Mildred and Morris Brasovankin have been married for 56 years. They raised four children in their Philadelphia home. When they finally settled into retirement, they thought their child-rearing days were over.
But trouble came after their fourth grandchild, Steven, was born in 2001. The Brasovankins' son said he couldn't care for the child, who had developmental problems, including hyperactivity. Family members said Steven's mother was a crack addict. Soon, the Brasovankins found themselves raising a child.
"I'm not saying that at times it's not a little hard. It is," Mildred said. "But we're a team. We work together, but what I can't do Morris can do."
But, the Brasovankins' case is particularly intriguing because in March a judge ruled that Steven should be with a foster family, overruling a Philadelphia Department of Human Services decision.
The judge cited the boy's rambunctious behavior in court — he was running all over the room — and said the grandparents could not physically meet his needs. Steven, now 5 years old, was removed from the Brasovankins' home and placed with foster parents.
This case is just one example of how some officials are questioning when a person is too old to parent. Morris will turn 89 this month and Mildred is almost 86.
Keenly aware of their ages, the Brasovankins said they know they will not live forever. Many of their friends died years ago. But, they plan to stick around as long as possible to raise their grandson.
Even though the Brasovankins admit they are unable to run after Steven or lift him into a park swing or shopping cart without help from strangers, the couple argue love should triumph over longevity in the fight for Steven.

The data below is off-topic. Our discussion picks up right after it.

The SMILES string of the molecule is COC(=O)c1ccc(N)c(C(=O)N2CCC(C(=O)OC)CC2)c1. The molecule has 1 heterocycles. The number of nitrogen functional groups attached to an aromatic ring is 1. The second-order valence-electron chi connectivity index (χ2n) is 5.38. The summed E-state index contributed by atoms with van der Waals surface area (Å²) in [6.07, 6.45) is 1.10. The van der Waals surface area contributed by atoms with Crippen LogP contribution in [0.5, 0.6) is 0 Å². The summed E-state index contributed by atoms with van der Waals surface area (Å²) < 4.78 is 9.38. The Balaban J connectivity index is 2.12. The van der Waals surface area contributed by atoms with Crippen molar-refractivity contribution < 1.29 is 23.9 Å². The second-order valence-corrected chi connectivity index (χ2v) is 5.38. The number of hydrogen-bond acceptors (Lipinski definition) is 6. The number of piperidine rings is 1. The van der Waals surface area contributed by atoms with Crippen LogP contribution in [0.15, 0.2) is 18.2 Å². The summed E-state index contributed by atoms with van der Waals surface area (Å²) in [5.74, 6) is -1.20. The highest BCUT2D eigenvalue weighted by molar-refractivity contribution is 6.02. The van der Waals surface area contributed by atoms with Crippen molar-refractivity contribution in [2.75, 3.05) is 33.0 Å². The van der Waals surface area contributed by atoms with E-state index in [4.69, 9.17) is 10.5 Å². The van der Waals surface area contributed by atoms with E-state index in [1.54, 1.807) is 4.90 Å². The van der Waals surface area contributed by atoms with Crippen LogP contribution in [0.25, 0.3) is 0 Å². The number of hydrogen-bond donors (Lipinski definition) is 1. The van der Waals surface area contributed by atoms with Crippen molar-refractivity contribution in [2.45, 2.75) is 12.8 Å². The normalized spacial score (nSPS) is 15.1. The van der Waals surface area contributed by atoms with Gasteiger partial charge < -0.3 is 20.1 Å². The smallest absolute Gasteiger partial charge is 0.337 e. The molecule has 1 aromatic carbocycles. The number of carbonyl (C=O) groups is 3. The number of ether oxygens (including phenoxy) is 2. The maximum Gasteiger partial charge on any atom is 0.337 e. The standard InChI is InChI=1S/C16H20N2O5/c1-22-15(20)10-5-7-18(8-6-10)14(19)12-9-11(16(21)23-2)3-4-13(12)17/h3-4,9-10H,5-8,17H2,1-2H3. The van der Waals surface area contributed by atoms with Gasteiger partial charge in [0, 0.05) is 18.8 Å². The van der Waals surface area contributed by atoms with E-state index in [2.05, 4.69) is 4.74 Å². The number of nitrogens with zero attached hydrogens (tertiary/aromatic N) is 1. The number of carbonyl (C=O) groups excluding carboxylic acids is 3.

There are more than 4 million children in the United States today being cared for by more than 2 million grandparents who are taking up the slack left by parents who can't take care of their kids for reasons ranging from drug addictions to prison sentences, and most recently, military deployments.
Child-care experts agreed children usually would be better off with a family member than with a foster family.
"Even in the worst, most difficult situations, a child still yearns to be with the individuals that they're connected to, that they're related to," said Kimberly Williams of New York University's Studies Center.
Elder-care advocates agree, but urge grandparents to act with their heads, not with their hearts.
"We encourage them to have the courage to say, 'No, this isn't something I can do,' and maybe they can be involved on some other level. But if a relative caregiver is willing to take it on, we think that is the best situation for the child," said Maggie Biscarr of AARP.
(You can visit the AARP Web site for more resources for parenting grandparents.)
The Brasovankins continue their custody fight for Steven, insisting he belongs with his own family, not a foster one.
"They did a rotten thing to this child," Mildred said. "This child has been through enough in his life. I hope that from us he'll have some good memories and as long as it's possible we'll take care of him."
Next month, a family court judge will hear the case and decide whether to return Steven to his grandparents or keep him in a foster home with younger, but unfamiliar, caregivers.